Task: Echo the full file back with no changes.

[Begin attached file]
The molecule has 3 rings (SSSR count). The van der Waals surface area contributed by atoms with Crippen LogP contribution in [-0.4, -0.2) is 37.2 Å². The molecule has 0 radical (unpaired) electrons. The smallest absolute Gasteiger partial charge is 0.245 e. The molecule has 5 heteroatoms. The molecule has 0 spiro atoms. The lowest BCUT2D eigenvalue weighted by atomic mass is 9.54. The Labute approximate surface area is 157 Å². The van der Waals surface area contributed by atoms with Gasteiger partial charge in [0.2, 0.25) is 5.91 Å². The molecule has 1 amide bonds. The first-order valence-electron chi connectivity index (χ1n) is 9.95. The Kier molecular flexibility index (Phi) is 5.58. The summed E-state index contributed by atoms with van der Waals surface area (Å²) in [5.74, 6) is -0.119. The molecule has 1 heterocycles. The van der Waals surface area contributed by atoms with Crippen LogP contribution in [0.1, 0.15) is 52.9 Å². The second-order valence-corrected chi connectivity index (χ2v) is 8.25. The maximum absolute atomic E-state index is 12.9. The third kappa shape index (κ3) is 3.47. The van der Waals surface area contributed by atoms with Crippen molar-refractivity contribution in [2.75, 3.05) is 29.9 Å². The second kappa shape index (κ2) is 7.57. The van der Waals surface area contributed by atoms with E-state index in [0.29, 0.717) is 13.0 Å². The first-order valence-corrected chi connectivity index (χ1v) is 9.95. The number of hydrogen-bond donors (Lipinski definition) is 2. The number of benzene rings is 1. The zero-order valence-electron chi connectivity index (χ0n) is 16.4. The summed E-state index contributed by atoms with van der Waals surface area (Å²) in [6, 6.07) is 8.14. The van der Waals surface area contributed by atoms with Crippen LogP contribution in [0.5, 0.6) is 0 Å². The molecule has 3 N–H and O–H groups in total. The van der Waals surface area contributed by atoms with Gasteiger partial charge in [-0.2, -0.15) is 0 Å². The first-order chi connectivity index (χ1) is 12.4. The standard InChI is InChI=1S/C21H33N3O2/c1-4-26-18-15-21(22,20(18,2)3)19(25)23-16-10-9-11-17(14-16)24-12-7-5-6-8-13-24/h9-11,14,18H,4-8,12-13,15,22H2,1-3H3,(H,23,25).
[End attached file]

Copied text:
The molecule has 3 rings (SSSR count). The van der Waals surface area contributed by atoms with Crippen LogP contribution in [-0.4, -0.2) is 37.2 Å². The molecule has 0 radical (unpaired) electrons. The smallest absolute Gasteiger partial charge is 0.245 e. The molecule has 5 heteroatoms. The molecule has 0 spiro atoms. The lowest BCUT2D eigenvalue weighted by atomic mass is 9.54. The Labute approximate surface area is 157 Å². The van der Waals surface area contributed by atoms with Gasteiger partial charge in [0.2, 0.25) is 5.91 Å². The molecule has 1 amide bonds. The first-order valence-electron chi connectivity index (χ1n) is 9.95. The Kier molecular flexibility index (Phi) is 5.58. The summed E-state index contributed by atoms with van der Waals surface area (Å²) in [5.74, 6) is -0.119. The molecule has 1 heterocycles. The van der Waals surface area contributed by atoms with Crippen LogP contribution in [0.1, 0.15) is 52.9 Å². The second-order valence-corrected chi connectivity index (χ2v) is 8.25. The maximum absolute atomic E-state index is 12.9. The third kappa shape index (κ3) is 3.47. The van der Waals surface area contributed by atoms with Crippen molar-refractivity contribution in [2.75, 3.05) is 29.9 Å². The second kappa shape index (κ2) is 7.57. The van der Waals surface area contributed by atoms with E-state index in [0.29, 0.717) is 13.0 Å². The first-order valence-corrected chi connectivity index (χ1v) is 9.95. The number of hydrogen-bond donors (Lipinski definition) is 2. The number of benzene rings is 1. The zero-order valence-electron chi connectivity index (χ0n) is 16.4. The summed E-state index contributed by atoms with van der Waals surface area (Å²) in [6, 6.07) is 8.14. The van der Waals surface area contributed by atoms with Crippen LogP contribution in [0.5, 0.6) is 0 Å². The molecule has 3 N–H and O–H groups in total. The van der Waals surface area contributed by atoms with Gasteiger partial charge in [-0.2, -0.15) is 0 Å². The first-order chi connectivity index (χ1) is 12.4. The standard InChI is InChI=1S/C21H33N3O2/c1-4-26-18-15-21(22,20(18,2)3)19(25)23-16-10-9-11-17(14-16)24-12-7-5-6-8-13-24/h9-11,14,18H,4-8,12-13,15,22H2,1-3H3,(H,23,25).